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Explain in Detail: What Is a Debenture?

Triston Martin

Jan 02, 2024


What Is a Debenture? Any person owing money from a limited company can lodge a debenture charge against the limited company's assets. Lenders typically seek to acquire security over some or all of a borrower's assets after the parties have agreed on a loan amount, with fixed interest rates being the norm. This is done in preparation for the possibility that the latter may be unable to repay, as may happen if, for instance, the company went bankrupt. An issue of debentures can be established quickly. Companies House registration is required and only takes a few days. Multiple debentures may cover the same or separate assets.

Debentures are issued exclusively by the largest and most creditworthy loan issuers whose ability to repay is not in dispute. Debentures can be issued by national governments like the United States Treasury because they can utilize tax revenue to repay investors. Using debentures, issuers can protect their assets if they need to collateralize senior debt. In addition, if investors are ready to pay for sufficiently low-interest rates on any debentures issued, they may not feel the need to utilize their assets as collateral. A company with poor credit will need to pay a high-interest rate on its debentures to attract investors. Debentures are issued by companies and governments alike. Debentures include government-issued debt instruments like bonds and bills.

Fixed and Floating Debentures Meaning

Debentures can be either of two types, and it's essential to know which one you're getting into. Debentures secured by a piece of fixed property, equipment, or inventory are known as "fixed debentures." Debentures can prevent you from selling an asset, making changes like relocating or upgrading your equipment, or even buying a new car until the debt is repaid. Floating debentures are backed by assets whose value fluctuates, like stock. You are not restricted from selling or buying as you would be with a fixed debenture. When a company goes under, the asset's value represented by the floating debenture "crystallizes" or becomes evident.

Variety of Debentures

The security, maturity, convertibility, and other features of debentures issued by a firm vary widely. Let's examine several examples of such debentures. Debentures backed by some corporate assets are called "secured debentures." If a default in repayment of such debentures, a charge will be created on such an asset. As a result, the asset will be sold to repay the debentures if the corporation does not have the finances to do so. The charge can be either fixed, meaning that it is placed against a particular asset or floating, meaning that it is placed against all of the firm's assets. Unsecured debt instruments are not backed by a fixed or movable charge on the company's assets. Debentures of this type are unusual for Indian corporations to issue.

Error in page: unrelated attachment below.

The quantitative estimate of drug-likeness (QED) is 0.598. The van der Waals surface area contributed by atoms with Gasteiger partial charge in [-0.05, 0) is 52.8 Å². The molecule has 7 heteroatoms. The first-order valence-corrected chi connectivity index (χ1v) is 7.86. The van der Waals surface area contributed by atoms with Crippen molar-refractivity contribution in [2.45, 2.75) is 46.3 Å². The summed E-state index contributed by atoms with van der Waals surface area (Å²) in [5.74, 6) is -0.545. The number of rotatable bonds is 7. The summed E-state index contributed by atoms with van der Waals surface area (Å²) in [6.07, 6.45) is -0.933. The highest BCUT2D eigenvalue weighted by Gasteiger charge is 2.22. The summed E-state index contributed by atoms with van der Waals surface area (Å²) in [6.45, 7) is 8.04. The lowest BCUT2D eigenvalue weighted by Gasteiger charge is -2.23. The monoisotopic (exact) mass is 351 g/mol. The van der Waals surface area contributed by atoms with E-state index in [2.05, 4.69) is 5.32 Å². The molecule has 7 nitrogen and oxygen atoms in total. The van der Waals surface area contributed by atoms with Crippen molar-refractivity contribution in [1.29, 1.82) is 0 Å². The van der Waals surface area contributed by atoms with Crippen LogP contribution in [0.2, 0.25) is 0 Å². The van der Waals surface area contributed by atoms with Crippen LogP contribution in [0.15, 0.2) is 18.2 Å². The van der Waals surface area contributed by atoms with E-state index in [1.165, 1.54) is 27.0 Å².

How Are Debentures Structured?

Debentures are essentially long-term loans, with maturities typically between five and ten years. When issuing unsecured debt, issuers often provide a greater interest rate than they would for a secured loan or bond. They need this to balance out the risks they're taking. Debentures have lower priority than common and preferred shares but are nonetheless paid in full in the case of bankruptcy or liquidation. Depending on the terms, debentures can be prioritized over other unsecured loans.

Features of a Debenture

Interest Rate

The interest rate at which the corporation will make interest payments to debenture holders or investors is established. The coupon rate may be set permanently or allowed to fluctuate.

Credit Score

The interest rate paid to investors is affected by the firm's creditworthiness and, eventually, the debenture. Agencies that evaluate credit risk evaluate bonds issued by corporations and governments. These organizations explain to potential bond buyers what they're up against.

Maturity Date

The maturity date is another significant aspect of the aforementioned nonconvertible debentures. The payment deadline for the debenture holders is set as of this date. The corporation can choose how it wants to be reimbursed.


Cost-effective long-term funding alternatives to traditional short-term loans. In contrast to taking on investors, a debenture loan gives the lender no power (such as voting rights). A "bare" debenture does not specify a due date for repayment. The contract does not cover any profit sharing.


Potentially stifling developments and growth. If a company has redeemable debentures, the principal and interest are due on the specified date, no matter how much of a strain it will have on its finances.


A debenture is an unsecured form of debt with a maturity of more than ten years and a fixed interest rate. Debentures have no safety features other than the issuer's good standing and ability to pay. Debentures are a popular way for businesses and governments to raise money. Not all debentures are convertible into common stock.

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